Bennington College, where Paula Welden disappeared on Dec. 1, 1946, to retrace her trip into the mountains -- from which she never returned. Paula caught a ride to a place called Furnace Bridge on Route 9, so we drove there. She was the 2nd person of 5 people to mysteriously disappear in Bennington, which is a small town, over a period of 5 years, and they all disappeared in the fall. It's easy to see how a person who didn't know the area could get lost, but most of those who vanished were from the area and one was a hunting guide.
I live in New York not all that far from Bennington, VT and I've been there and I'd never even heard of these mysterious disappearances until I joined this group. Since then, I've checked them out and they really did happen. I just don't understand why more people don't know about them. I mentioned the Bennington disappearances on another site once and no one else had ever heard of them.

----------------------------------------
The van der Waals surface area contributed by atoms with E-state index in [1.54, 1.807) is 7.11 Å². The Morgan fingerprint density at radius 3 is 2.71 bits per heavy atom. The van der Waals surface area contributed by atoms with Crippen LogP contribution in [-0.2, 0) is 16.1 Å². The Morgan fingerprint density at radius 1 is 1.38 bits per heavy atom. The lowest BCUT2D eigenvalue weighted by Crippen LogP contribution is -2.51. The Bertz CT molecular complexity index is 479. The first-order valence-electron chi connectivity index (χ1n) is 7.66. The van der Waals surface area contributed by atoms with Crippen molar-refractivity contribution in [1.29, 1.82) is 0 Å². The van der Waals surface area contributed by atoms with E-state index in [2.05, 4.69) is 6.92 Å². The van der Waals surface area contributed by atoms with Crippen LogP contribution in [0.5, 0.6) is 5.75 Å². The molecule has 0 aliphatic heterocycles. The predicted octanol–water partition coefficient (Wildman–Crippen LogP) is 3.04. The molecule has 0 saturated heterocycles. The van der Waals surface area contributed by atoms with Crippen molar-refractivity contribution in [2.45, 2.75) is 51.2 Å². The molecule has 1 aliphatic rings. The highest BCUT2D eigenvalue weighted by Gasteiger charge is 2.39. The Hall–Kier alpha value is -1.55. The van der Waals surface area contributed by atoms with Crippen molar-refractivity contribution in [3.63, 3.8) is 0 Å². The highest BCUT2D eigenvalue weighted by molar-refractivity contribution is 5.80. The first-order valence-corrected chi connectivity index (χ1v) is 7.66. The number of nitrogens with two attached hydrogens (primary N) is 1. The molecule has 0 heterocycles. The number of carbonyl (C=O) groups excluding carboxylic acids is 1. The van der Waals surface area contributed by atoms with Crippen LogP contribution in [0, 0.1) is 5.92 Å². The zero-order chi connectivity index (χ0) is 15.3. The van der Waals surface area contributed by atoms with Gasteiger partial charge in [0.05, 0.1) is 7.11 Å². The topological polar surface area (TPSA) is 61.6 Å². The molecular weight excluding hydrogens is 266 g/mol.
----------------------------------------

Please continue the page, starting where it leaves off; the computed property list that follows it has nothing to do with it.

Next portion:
Today looks like it's going to be sunny and we're going on a Stephen King tour in Bangor which begins at 2 p.m. After that we have reservations at the Lucerne Inn in Dedham. Yesterday was nice and cloudy and we drove down the coast to Stonington and had dinner at a restaurant called Aragosta. On Saturday, another sunny day, we sat outside in the sun and some people we met at the lobster pound came over for a visit. We walked to the Bar Harbor Inn for dinner and had the delicious lobster pie.
The house is an old Victorian in the Queen Anne style. It was built in the mid-1880's and it's furnished okay for a rental property. But the interior is too light and bright. Either the present owners, or past owners, painted the beautiful woodwork white. Victorian homes were dark because people back then knew that dark colors were more restful and they appreciated the beauty of natural wood.
On Friday night, we drove all the way down to Camden, where we had dinner and when on a ghost tour. There's also a ghost tour in Bar Harbor, but we've been on it before.